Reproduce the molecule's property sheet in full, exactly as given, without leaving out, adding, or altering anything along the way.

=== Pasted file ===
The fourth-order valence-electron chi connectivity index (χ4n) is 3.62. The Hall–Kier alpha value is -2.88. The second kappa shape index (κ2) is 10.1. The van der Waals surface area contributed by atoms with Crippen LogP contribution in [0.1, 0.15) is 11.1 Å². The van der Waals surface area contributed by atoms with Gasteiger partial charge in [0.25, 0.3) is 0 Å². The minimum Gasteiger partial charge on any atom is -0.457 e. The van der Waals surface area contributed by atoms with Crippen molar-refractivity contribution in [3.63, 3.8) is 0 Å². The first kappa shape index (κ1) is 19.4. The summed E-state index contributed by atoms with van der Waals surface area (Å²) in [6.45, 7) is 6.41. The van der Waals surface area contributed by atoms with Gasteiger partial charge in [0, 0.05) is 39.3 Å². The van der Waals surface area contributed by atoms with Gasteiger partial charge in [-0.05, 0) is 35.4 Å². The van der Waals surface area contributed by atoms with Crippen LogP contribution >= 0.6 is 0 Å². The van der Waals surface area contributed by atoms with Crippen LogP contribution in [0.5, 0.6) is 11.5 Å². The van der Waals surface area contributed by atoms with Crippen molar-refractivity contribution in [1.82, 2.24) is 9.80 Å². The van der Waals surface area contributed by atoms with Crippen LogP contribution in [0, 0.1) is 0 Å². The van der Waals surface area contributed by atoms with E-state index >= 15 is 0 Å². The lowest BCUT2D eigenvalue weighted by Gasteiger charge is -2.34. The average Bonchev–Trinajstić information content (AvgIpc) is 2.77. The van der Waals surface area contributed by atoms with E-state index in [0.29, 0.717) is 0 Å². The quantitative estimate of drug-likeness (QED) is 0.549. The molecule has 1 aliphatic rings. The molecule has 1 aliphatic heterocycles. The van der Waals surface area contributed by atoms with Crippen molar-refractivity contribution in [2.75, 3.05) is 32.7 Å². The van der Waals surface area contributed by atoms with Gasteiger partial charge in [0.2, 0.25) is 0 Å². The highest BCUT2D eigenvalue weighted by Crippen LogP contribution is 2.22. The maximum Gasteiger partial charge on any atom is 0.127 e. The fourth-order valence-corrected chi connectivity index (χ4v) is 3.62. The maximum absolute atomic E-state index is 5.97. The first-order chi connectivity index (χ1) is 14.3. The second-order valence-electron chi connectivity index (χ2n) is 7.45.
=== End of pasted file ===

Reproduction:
The fourth-order valence-electron chi connectivity index (χ4n) is 3.62. The Hall–Kier alpha value is -2.88. The second kappa shape index (κ2) is 10.1. The van der Waals surface area contributed by atoms with Crippen LogP contribution in [0.1, 0.15) is 11.1 Å². The van der Waals surface area contributed by atoms with Gasteiger partial charge in [0.25, 0.3) is 0 Å². The minimum Gasteiger partial charge on any atom is -0.457 e. The van der Waals surface area contributed by atoms with Crippen molar-refractivity contribution in [3.63, 3.8) is 0 Å². The first kappa shape index (κ1) is 19.4. The summed E-state index contributed by atoms with van der Waals surface area (Å²) in [6.45, 7) is 6.41. The van der Waals surface area contributed by atoms with Gasteiger partial charge in [0, 0.05) is 39.3 Å². The van der Waals surface area contributed by atoms with Gasteiger partial charge in [-0.05, 0) is 35.4 Å². The van der Waals surface area contributed by atoms with Crippen LogP contribution >= 0.6 is 0 Å². The van der Waals surface area contributed by atoms with Crippen LogP contribution in [0.5, 0.6) is 11.5 Å². The van der Waals surface area contributed by atoms with Crippen molar-refractivity contribution in [1.82, 2.24) is 9.80 Å². The van der Waals surface area contributed by atoms with Crippen LogP contribution in [0, 0.1) is 0 Å². The van der Waals surface area contributed by atoms with E-state index >= 15 is 0 Å². The lowest BCUT2D eigenvalue weighted by Gasteiger charge is -2.34. The average Bonchev–Trinajstić information content (AvgIpc) is 2.77. The van der Waals surface area contributed by atoms with E-state index in [0.29, 0.717) is 0 Å². The quantitative estimate of drug-likeness (QED) is 0.549. The molecule has 1 aliphatic rings. The molecule has 1 aliphatic heterocycles. The van der Waals surface area contributed by atoms with Crippen molar-refractivity contribution in [2.75, 3.05) is 32.7 Å². The van der Waals surface area contributed by atoms with Gasteiger partial charge in [0.2, 0.25) is 0 Å². The highest BCUT2D eigenvalue weighted by Crippen LogP contribution is 2.22. The maximum Gasteiger partial charge on any atom is 0.127 e. The fourth-order valence-corrected chi connectivity index (χ4v) is 3.62. The maximum absolute atomic E-state index is 5.97. The first-order chi connectivity index (χ1) is 14.3. The second-order valence-electron chi connectivity index (χ2n) is 7.45.